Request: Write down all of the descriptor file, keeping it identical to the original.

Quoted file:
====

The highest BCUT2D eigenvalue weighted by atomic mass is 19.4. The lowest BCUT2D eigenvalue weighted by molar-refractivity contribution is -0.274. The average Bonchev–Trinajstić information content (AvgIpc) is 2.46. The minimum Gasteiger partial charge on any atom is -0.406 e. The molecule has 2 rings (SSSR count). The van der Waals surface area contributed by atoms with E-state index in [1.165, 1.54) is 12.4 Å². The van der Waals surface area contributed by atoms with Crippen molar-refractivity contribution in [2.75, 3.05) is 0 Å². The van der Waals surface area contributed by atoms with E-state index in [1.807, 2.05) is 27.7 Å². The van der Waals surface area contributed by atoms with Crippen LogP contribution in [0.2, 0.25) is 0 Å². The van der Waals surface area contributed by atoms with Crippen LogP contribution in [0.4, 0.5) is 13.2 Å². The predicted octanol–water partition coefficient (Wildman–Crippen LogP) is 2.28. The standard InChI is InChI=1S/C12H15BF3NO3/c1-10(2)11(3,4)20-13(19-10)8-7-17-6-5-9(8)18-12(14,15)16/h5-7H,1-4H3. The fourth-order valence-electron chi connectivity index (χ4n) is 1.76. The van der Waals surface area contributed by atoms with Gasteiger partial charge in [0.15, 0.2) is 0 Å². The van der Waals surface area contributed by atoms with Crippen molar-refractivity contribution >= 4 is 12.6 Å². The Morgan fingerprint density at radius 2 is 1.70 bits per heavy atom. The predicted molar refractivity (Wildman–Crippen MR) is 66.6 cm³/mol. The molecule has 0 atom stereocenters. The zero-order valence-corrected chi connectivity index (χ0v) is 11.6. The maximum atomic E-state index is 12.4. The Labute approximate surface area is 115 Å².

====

The highest BCUT2D eigenvalue weighted by atomic mass is 19.4. The lowest BCUT2D eigenvalue weighted by molar-refractivity contribution is -0.274. The average Bonchev–Trinajstić information content (AvgIpc) is 2.46. The minimum Gasteiger partial charge on any atom is -0.406 e. The molecule has 2 rings (SSSR count). The van der Waals surface area contributed by atoms with E-state index in [1.165, 1.54) is 12.4 Å². The van der Waals surface area contributed by atoms with Crippen molar-refractivity contribution in [2.75, 3.05) is 0 Å². The van der Waals surface area contributed by atoms with E-state index in [1.807, 2.05) is 27.7 Å². The van der Waals surface area contributed by atoms with Crippen LogP contribution in [0.2, 0.25) is 0 Å². The van der Waals surface area contributed by atoms with Crippen LogP contribution in [0.4, 0.5) is 13.2 Å². The predicted octanol–water partition coefficient (Wildman–Crippen LogP) is 2.28. The standard InChI is InChI=1S/C12H15BF3NO3/c1-10(2)11(3,4)20-13(19-10)8-7-17-6-5-9(8)18-12(14,15)16/h5-7H,1-4H3. The fourth-order valence-electron chi connectivity index (χ4n) is 1.76. The van der Waals surface area contributed by atoms with Gasteiger partial charge in [0.15, 0.2) is 0 Å². The van der Waals surface area contributed by atoms with Crippen molar-refractivity contribution >= 4 is 12.6 Å². The Morgan fingerprint density at radius 2 is 1.70 bits per heavy atom. The predicted molar refractivity (Wildman–Crippen MR) is 66.6 cm³/mol. The molecule has 0 atom stereocenters. The zero-order valence-corrected chi connectivity index (χ0v) is 11.6. The maximum atomic E-state index is 12.4. The Labute approximate surface area is 115 Å².